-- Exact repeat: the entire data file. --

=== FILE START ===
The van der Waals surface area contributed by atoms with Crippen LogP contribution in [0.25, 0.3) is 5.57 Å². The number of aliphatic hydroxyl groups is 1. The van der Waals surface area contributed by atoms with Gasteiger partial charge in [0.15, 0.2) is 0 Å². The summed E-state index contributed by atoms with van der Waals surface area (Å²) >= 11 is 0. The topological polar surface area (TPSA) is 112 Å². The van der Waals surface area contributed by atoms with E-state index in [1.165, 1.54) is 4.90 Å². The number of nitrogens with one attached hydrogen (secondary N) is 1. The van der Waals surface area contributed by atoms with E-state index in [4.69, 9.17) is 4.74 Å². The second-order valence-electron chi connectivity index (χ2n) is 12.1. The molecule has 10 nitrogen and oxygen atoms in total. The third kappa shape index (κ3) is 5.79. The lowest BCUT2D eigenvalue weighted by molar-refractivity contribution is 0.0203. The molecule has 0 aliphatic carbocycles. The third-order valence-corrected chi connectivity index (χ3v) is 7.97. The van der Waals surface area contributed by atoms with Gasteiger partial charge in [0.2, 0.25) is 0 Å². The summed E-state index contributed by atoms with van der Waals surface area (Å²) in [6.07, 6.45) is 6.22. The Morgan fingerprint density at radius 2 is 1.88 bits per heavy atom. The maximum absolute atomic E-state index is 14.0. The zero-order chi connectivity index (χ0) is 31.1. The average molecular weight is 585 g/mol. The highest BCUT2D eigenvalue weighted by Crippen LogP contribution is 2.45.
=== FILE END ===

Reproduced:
The van der Waals surface area contributed by atoms with Crippen LogP contribution in [0.25, 0.3) is 5.57 Å². The number of aliphatic hydroxyl groups is 1. The van der Waals surface area contributed by atoms with Gasteiger partial charge in [0.15, 0.2) is 0 Å². The summed E-state index contributed by atoms with van der Waals surface area (Å²) >= 11 is 0. The topological polar surface area (TPSA) is 112 Å². The van der Waals surface area contributed by atoms with E-state index in [1.165, 1.54) is 4.90 Å². The number of nitrogens with one attached hydrogen (secondary N) is 1. The van der Waals surface area contributed by atoms with E-state index in [4.69, 9.17) is 4.74 Å². The second-order valence-electron chi connectivity index (χ2n) is 12.1. The molecule has 10 nitrogen and oxygen atoms in total. The third kappa shape index (κ3) is 5.79. The lowest BCUT2D eigenvalue weighted by molar-refractivity contribution is 0.0203. The molecule has 0 aliphatic carbocycles. The third-order valence-corrected chi connectivity index (χ3v) is 7.97. The van der Waals surface area contributed by atoms with Gasteiger partial charge in [0.2, 0.25) is 0 Å². The summed E-state index contributed by atoms with van der Waals surface area (Å²) in [6.07, 6.45) is 6.22. The Morgan fingerprint density at radius 2 is 1.88 bits per heavy atom. The maximum absolute atomic E-state index is 14.0. The zero-order chi connectivity index (χ0) is 31.1. The average molecular weight is 585 g/mol. The highest BCUT2D eigenvalue weighted by Crippen LogP contribution is 2.45.